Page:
COMMUNICANTS AND MEMBERS.
Church of England
* Report, vol, i, pp. 245, 246.
There is a striking statistical contrast between Wales at the present time and Ireland at the time of Irish Disestablishment. The adherents of the Church in Ireland were 693,357 or 11.9 per cent. of the population in 1861 and 667,998 or 12:3 per cent. of the population in 1871 as compared with the Roman Catholics, who were 4,505,265 or 77.6 per cent. of the population in 1861 and 4,150,867 or 76.6 per cent. of the population in 1871. The number of adherents of the Calvinistic Methodists, the largest Nonconformist denomination in Wales at the present time, was 310,345 at the end of 1910, i.e. 12.8 per cent. of the population, or about two-fifths of the number of Church adherents. In Ireland the number of Church adherents was unevenly distributed among the four Provinces, being in 1861 5:3 per cent. of the population in Munster and 4.4 per cent. in Connaught. In Wales, on the other hand, the Church communicants (not adherents) are above 9 per cent. of the population in ten counties and do not fall below 6 per cent. in any county. The progress of the Church in Ireland in adherents since Irish Disestablishment from 11.9 per cent. of the population in 1861 to 12:3 per cent. in 1871 and to 13.1 per cent. in 1911 shows the devotion and courage with which Irish Churchmen have striven to repair the injury done by Disestablishment; but a comparison with the figures of progress for the Welsh Dioceses given above shows that the progress of the Church in Ireland since 1871 has been not because of but in spite of Irish Disestablishment.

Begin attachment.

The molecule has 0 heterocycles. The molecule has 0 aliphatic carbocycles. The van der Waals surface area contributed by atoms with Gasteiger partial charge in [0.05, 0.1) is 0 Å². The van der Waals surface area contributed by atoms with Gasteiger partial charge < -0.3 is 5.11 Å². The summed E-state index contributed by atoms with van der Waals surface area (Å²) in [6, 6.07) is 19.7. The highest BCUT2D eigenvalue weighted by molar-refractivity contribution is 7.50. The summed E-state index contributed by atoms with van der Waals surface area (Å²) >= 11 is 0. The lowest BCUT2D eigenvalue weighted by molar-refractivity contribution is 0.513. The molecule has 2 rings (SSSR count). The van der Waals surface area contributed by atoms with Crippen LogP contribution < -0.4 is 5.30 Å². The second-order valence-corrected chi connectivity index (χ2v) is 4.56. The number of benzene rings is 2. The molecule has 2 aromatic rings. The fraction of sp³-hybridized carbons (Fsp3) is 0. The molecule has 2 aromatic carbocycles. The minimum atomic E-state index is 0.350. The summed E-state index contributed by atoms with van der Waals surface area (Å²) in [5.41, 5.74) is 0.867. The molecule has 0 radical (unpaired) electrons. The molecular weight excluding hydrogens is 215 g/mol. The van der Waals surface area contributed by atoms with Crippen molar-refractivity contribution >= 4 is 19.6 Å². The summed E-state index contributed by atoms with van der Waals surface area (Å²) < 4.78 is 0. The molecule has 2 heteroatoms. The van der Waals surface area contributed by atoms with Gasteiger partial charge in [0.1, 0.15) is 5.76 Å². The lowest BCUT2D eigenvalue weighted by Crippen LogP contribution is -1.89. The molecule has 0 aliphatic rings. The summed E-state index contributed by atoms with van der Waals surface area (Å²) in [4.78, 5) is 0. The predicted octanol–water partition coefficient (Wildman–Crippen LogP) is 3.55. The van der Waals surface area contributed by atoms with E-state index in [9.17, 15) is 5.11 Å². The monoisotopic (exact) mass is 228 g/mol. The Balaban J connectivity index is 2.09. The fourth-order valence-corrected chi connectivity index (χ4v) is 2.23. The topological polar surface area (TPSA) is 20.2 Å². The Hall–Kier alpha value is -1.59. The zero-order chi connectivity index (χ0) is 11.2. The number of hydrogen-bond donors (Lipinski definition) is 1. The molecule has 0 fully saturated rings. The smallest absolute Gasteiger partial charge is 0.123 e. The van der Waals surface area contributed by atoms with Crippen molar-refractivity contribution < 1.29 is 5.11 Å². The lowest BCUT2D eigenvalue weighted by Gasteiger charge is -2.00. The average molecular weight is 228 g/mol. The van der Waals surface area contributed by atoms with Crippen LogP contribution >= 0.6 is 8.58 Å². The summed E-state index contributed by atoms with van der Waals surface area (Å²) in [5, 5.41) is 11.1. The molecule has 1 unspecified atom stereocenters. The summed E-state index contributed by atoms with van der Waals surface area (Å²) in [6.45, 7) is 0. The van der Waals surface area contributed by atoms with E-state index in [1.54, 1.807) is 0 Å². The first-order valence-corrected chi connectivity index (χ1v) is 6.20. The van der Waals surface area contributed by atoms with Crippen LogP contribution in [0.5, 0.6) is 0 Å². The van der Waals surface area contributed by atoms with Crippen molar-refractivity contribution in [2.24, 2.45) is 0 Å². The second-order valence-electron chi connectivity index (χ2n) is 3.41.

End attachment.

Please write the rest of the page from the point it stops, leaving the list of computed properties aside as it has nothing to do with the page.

The Commissioners put on record the religious benefits derived by the Welsh dioceses from their present constitutional position in the Church of England:
* Each of the four Welsh Dioceses is a constituent unit of the Province of Canterbury and has in all respects the same
status in the Province as an English Diocese. The four Welsh Bishops are members of the Upper House of Convocation of Canterbury and are entitled, according to their seniority, to seats in the House of Lords. In the Lower House of Convocation each diocese is represented by the Dean and one Proctor for the Cathedral Chapter, and by the Archdeacons and two Proctors for the parochial incumbents. In the organisation of the Church of England each diocese, whether in Wales or in England, has a large measure of autonomy, subject to an appeal to the Archbishop's Court in all judicial matters and to the consent of the Archbishop in certain specified matters of administration, such as the holding of benefices in plurality. . . . Under this co-ordination of central guidance and diocesan autonomy, the Welsh Dioceses have the guidance of the whole Church in religious problems of a general character, while they are free to a large extent to adapt themselves to local conditions.' (Report, vol. i, p. 27.)